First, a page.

The concept here is that the tea has a high concentration of microbes. When these are sprayed onto leaves they populate the surface of the leaves to such an extent that invading pathogenic microbes can’t take a hold. The good tea microbes out compete the potentially bad ones.

For this to work, the sprayed on microbes would need to colonize the leaves (ie live and breed on the leaves). This requires that the new environment, ie the leaf surface, has enough food for them and the oxygen levels are right for them.

Clearly, the oxygen levels would be high and so you can expect that anaerobic microbes would die out quickly. Anaerobic tea just won’t work.

The native microbes on plant surfaces are not well understood. There are anywhere from 1 to 10 million microbes on each 1 square centimeter of plant. Nobody knows what happens when more microbes are sprayed onto the leaf. I can’t help wondering why the large number of naturally occurring microbes can’t out compete the potentially bad ones and yet the ones sprayed on in the tea will do this??

In summary, there is little scientific evidence to support the idea that compost tea solves disease problems.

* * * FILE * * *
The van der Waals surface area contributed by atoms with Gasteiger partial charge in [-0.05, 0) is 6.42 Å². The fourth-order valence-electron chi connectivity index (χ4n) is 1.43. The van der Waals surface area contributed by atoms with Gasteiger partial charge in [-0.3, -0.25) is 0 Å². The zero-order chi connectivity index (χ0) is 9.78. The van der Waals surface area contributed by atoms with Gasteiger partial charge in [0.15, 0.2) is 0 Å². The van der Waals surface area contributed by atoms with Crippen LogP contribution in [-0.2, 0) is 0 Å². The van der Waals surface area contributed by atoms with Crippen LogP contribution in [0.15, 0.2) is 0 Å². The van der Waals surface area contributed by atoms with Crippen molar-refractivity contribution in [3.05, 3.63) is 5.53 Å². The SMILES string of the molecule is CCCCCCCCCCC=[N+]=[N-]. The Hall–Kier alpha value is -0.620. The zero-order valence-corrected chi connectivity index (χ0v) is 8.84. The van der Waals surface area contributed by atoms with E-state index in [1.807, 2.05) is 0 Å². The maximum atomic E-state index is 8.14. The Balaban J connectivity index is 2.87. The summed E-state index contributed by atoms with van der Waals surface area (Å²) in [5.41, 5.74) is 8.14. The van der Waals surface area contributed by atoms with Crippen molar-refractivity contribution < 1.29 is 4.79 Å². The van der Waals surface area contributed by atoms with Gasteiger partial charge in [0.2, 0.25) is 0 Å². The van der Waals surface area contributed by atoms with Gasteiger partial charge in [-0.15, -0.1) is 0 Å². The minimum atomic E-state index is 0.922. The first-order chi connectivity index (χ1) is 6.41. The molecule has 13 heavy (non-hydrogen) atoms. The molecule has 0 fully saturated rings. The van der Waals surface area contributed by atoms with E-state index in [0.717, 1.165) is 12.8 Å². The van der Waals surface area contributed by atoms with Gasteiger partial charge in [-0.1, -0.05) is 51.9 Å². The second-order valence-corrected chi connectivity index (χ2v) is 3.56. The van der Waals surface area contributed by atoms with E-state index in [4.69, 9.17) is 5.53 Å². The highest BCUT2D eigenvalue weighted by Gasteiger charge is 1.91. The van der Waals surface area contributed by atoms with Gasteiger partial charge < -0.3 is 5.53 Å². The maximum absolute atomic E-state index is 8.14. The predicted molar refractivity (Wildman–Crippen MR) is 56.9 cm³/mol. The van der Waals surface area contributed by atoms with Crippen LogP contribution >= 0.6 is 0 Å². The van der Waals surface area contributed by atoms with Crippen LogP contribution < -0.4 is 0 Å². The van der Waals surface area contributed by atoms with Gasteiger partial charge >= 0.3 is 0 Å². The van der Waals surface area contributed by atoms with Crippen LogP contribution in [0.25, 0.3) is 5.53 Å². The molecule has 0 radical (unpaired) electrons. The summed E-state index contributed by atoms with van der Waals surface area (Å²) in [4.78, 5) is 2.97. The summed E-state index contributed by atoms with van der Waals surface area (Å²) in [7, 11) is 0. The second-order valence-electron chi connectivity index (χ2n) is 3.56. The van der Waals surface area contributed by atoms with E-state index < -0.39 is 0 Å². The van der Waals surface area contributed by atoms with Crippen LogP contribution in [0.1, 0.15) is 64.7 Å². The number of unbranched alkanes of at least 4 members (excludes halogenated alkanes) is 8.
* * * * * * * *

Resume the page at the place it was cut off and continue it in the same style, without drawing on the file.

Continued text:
Does Compost Tea Add Microbes to the Soil?

There is no doubt this is true. You have a pail full of slimy microbes and if you spread it around the garden you are certainly adding microbes to the garden.

There is a new gardening  trend of adding microbes to the soil under the assumption that the soil ‘needs microbes’. I’ve looked at this myth in more detail in the post Soil Microbes. In summary; the soil already has lots of microbes and adding a bit of tea is not going to make much of a difference.

If you are interested in identifying the microbes in tea you should read this before buying a microscope and taking Dr. Ingham’s course: Soil Bacteria – The Myth of Identification and Management.

The scientific study discussed in Compost Tea – Does it Work? clearly shows that adding microbes from AACT tea does not impact plant growth.

Can Compost Tea be Dangerous?